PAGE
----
Midway into the impeachment trial, there are two issues which could bear on the final outcome, one of which is unresolved, the other is not.
The first is the matter of the Supreme Court’s TRO on the disclosure of the CJ’s dollar accounts. In abiding by it, the Senators have accepted the Court’s jurisdiction on the Impeachment even as they (half-heartedly) reiterate their pre-eminence over the trial.
To be more exact, this is the Senators’ stance: They are omnipotent except when the Supreme Court decides otherwise; in which case they will accept the latter’s interference for as long as it is temporary (as in Temporary Restraining Order). If and when, God forbid, the Court does finally decide on the issues, the Senate will take it on advisement and hold its breath hoping the matter will go away or the clock runs out. In whatever case the Impeachment Court is equal, repeat equal, if not superior to the Supreme Court.
Sounds to me like the Senate whistling in the dark.
Right now, the last thing neither the Senators, nor the Supreme Court, nor the fear mongers want is for the SC to decide on the CJ’s dollar accounts; because it could trigger a constitutional crisis between the Senate and the Supreme Court.
The CJ’s announcement that he will soon disclose his dollar holdings should make the matter academic. However, if he does not, the Senate should bring the matter to a head because the current situation is, well, absurd.
If the Constitution wanted the SC to be the final arbiter of an impeachment it would have said so. The Constitution does provide enough safeguards to arbitrary impeachment namely the requirement for a one-third vote of the House and a two-thirds vote of the Senate. What the Constitution did not envisage is for the Court to be, effectively, the ultimate judge on an impeachment of one of its members.
To take the argument to its most absurd, what if it was not one but all fifteen SC judges who were being impeached for owning suspicious dollar accounts? Would the Senate still accept the judges’ TRO on the latter i.e. grant them the power over their own destiny?
Some warn a Constitutional crisis will lead to the demise of our democracy. They do not understand the foundation of this nation rests not in a document, however wise or sacred, but in the will and blessings of the people. This was proven in People Power I and II. Where was the Constitution then when we most needed it?
The stand-off between the Senate and the SC is no longer about the CJ’s dollar accounts, nor about jurisdiction, nor even about the law. It is now about things that really matter, like the truth, our values and the need for civil society to hold high officials accountable. Constitutions, Senators and Chief Justices will come and go but we as a nation will have to live with the legacy that we set.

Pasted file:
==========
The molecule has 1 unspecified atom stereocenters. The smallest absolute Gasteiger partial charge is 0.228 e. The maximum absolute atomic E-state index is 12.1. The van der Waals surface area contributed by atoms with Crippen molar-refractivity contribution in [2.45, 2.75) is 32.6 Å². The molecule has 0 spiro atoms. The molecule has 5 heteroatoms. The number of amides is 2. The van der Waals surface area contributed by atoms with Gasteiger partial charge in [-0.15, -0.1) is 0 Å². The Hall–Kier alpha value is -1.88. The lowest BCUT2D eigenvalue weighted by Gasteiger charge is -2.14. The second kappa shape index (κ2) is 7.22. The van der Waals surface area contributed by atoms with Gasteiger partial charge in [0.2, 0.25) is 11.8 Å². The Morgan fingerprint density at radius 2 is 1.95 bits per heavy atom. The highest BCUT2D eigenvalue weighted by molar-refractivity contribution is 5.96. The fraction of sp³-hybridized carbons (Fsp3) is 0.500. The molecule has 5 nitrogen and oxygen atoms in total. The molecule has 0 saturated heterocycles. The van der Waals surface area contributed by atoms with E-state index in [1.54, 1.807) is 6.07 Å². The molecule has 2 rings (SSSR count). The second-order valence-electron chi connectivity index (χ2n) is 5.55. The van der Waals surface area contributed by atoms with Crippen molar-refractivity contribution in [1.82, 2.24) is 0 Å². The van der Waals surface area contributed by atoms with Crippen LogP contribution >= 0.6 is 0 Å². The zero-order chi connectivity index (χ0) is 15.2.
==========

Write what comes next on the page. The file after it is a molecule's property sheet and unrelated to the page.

So let us not be afraid to test the limits of our Constitution and the strength of our convictions. With the certainty of our leadership, now is as good a moment as any to prove the fundamental premise that democracy is founded not on arguments of law but on essential truths embedded in a free people. That test, I am certain, we will pass. We just need our Senators to so believe.
The other matter that has taken unexpected form are the recent revelations on the Basa-Guidote case. Ana Basa, a niece of the CJ’s wife Cristina, has accused Cristina of abrogating P34 million of the family’s estate with the help of her husband (The latter has also been accused of holding a gun to Pedro Aquilon, a family caretaker). The claim took on added credibility when reportedly confirmed by Sister Flory Basa, an elderly aunt of Cristina: “They took the money. We received nothing. ”
It’s hard to go up against a 90 year-old nun.
The revelations are not part of the impeachment proceedings and do not directly bear on the CJ, only on his wife. However, it is a commentary, truthful or not, on the couple’s style and could influence the Senators’ and, more important, the public’s assessment of the CJ’s moral fitness to remain in office.
The Chief Justice will start his defense this week, explaining how he came – or, more accurately, did not come- to all this money, his somewhat messy accounting, and the collegial nature of the SC’s decisions. He will also question the irregularity of the House impeachment proceedings.
In the normal course of business, these could be sufficient to get him acquitted. However, with the unanswered questions about the Basa-Guidote case, the public will remain dissatisfied and this could bear on the Senators’ final adjudication.